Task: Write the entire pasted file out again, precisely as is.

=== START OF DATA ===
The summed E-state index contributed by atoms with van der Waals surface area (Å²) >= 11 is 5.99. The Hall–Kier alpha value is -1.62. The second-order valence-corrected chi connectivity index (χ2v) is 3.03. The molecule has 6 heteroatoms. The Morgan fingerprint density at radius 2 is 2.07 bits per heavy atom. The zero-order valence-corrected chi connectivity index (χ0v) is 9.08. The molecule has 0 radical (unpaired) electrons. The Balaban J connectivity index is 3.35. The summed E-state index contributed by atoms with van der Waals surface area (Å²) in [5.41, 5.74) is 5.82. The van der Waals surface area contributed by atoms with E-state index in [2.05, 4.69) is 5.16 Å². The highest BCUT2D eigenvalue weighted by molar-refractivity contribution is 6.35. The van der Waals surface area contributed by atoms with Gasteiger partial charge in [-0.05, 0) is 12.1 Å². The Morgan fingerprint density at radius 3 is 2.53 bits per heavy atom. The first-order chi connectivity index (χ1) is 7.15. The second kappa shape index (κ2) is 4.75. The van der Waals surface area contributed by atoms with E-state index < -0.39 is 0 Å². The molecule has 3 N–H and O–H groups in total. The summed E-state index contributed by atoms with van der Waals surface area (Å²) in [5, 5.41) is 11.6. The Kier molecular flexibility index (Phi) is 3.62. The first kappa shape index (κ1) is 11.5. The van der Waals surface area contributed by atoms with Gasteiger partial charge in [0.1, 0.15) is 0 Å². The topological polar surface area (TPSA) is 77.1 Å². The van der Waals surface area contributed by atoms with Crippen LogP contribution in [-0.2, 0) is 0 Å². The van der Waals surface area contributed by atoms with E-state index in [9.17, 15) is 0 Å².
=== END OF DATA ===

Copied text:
The summed E-state index contributed by atoms with van der Waals surface area (Å²) >= 11 is 5.99. The Hall–Kier alpha value is -1.62. The second-order valence-corrected chi connectivity index (χ2v) is 3.03. The molecule has 6 heteroatoms. The Morgan fingerprint density at radius 2 is 2.07 bits per heavy atom. The zero-order valence-corrected chi connectivity index (χ0v) is 9.08. The molecule has 0 radical (unpaired) electrons. The Balaban J connectivity index is 3.35. The summed E-state index contributed by atoms with van der Waals surface area (Å²) in [5.41, 5.74) is 5.82. The van der Waals surface area contributed by atoms with E-state index in [2.05, 4.69) is 5.16 Å². The highest BCUT2D eigenvalue weighted by molar-refractivity contribution is 6.35. The van der Waals surface area contributed by atoms with Gasteiger partial charge in [-0.05, 0) is 12.1 Å². The Morgan fingerprint density at radius 3 is 2.53 bits per heavy atom. The first-order chi connectivity index (χ1) is 7.15. The second kappa shape index (κ2) is 4.75. The van der Waals surface area contributed by atoms with E-state index < -0.39 is 0 Å². The molecule has 3 N–H and O–H groups in total. The summed E-state index contributed by atoms with van der Waals surface area (Å²) in [5, 5.41) is 11.6. The Kier molecular flexibility index (Phi) is 3.62. The first kappa shape index (κ1) is 11.5. The van der Waals surface area contributed by atoms with Gasteiger partial charge in [0.1, 0.15) is 0 Å². The topological polar surface area (TPSA) is 77.1 Å². The van der Waals surface area contributed by atoms with Crippen LogP contribution in [-0.2, 0) is 0 Å². The van der Waals surface area contributed by atoms with E-state index in [9.17, 15) is 0 Å².